Open /etc/apache2/mods-available/dav_svn.conf and comment out/remove the section that you have added in chapter 4:

vi /etc/apache2/mods-available/dav_svn.conf

[...]
# <Location /svn>
#  DAV svn
#  SVNParentPath /var/lib/svn
#  AuthType Basic
#  AuthName "Subversion Repository"
#  AuthUserFile /etc/apache2/dav_svn.passwd
#  <LimitExcept GET PROPFIND OPTIONS REPORT>
#    Require valid-user
#  </LimitExcept>
# </Location>

Then open the vhost configuration file /etc/apache2/sites-available/default-ssl of the default SSL vhost and add the same section between <VirtualHost> and </VirtualHost>:

vi /etc/apache2/sites-available/default-ssl

[...]
 <Location /svn>
  DAV svn
  SVNParentPath /var/lib/svn
  AuthType Basic
  AuthName "Subversion Repository"
  AuthUserFile /etc/apache2/dav_svn.passwd
  <LimitExcept GET PROPFIND OPTIONS REPORT>
    Require valid-user
  </LimitExcept>
 </Location>
[...]

Then restart Apache:

/etc/init.d/apache2 restart

You can do a checkout as follows using the https:// protocol:

svn co --username falko https://192.168.0.100/svn/myproject /home/falko/somedir

Please note: If you decide to use http:// or https:// to access SVN, do not use any of the other protocols anymore to write to SVN because the ownerships of the changed files will not match the Apache user/group if you do not use http:// or https://!

 

6 Using The svn:// Protocol

We can use the svn:// protocol by starting the svnserve daemon.

Before we do this, let's configure password protection for our repository. There's a conf/svnserve.conf file in each repository, so for /var/lib/svn/myproject it's /var/lib/svn/myproject/conf/svnserve.conf. open that file...

vi /var/lib/svn/myproject/conf/svnserve.conf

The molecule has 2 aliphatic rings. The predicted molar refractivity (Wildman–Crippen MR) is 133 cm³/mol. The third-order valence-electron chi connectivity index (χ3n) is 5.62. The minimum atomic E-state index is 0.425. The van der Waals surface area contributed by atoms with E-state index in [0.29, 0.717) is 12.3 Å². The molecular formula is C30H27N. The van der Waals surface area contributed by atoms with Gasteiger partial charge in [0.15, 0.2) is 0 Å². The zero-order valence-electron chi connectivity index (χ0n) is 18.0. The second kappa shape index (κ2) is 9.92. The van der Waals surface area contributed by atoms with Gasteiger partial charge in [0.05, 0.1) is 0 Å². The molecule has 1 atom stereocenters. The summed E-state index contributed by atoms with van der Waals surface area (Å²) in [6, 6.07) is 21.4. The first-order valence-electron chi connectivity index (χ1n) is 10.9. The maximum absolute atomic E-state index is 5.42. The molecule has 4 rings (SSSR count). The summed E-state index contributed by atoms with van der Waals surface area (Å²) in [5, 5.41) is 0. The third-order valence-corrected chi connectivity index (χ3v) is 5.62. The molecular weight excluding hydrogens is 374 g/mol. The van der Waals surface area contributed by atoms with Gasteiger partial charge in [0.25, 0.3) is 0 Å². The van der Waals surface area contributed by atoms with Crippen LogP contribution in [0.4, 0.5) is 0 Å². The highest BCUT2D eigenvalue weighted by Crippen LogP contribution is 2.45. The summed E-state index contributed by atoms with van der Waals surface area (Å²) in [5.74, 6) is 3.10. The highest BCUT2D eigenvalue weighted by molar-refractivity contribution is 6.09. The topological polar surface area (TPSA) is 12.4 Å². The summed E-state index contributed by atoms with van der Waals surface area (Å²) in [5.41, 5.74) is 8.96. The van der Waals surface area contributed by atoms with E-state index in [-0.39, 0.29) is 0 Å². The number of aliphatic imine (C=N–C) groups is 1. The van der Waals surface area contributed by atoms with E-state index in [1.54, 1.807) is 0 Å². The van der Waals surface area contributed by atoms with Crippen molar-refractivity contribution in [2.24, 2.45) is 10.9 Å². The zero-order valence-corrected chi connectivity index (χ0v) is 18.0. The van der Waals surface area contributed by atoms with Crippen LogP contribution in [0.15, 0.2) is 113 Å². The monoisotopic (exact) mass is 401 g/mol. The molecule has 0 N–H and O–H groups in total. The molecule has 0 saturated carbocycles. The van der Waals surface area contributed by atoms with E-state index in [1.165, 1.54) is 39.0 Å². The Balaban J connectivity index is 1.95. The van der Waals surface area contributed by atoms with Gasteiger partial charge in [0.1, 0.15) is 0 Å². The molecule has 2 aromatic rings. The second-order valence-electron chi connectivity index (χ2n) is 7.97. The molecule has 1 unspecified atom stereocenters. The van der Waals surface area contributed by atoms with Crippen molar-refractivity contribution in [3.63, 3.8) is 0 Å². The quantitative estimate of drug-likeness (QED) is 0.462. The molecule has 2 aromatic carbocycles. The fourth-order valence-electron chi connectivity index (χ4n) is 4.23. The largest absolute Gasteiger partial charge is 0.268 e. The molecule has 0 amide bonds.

... and uncomment the password-db = passwd line:

[...]
[general]
### These options control access to the repository for unauthenticated
### and authenticated users.  Valid values are "write", "read",
### and "none".  The sample settings below are the defaults.
# anon-access = read
# auth-access = write
### The password-db option controls the location of the password
### database file.  Unless you specify a path starting with a /,
### the file's location is relative to the directory containing
### this configuration file.
### If SASL is enabled (see below), this file will NOT be used.
### Uncomment the line below to use the default password file.
password-db = passwd
### The authz-db option controls the location of the authorization
### rules for path-based access control.  Unless you specify a path
### starting with a /, the file's location is relative to the the
### directory containing this file.  If you don't specify an
### authz-db, no path-based access control is done.
### Uncomment the line below to use the default authorization file.
# authz-db = authz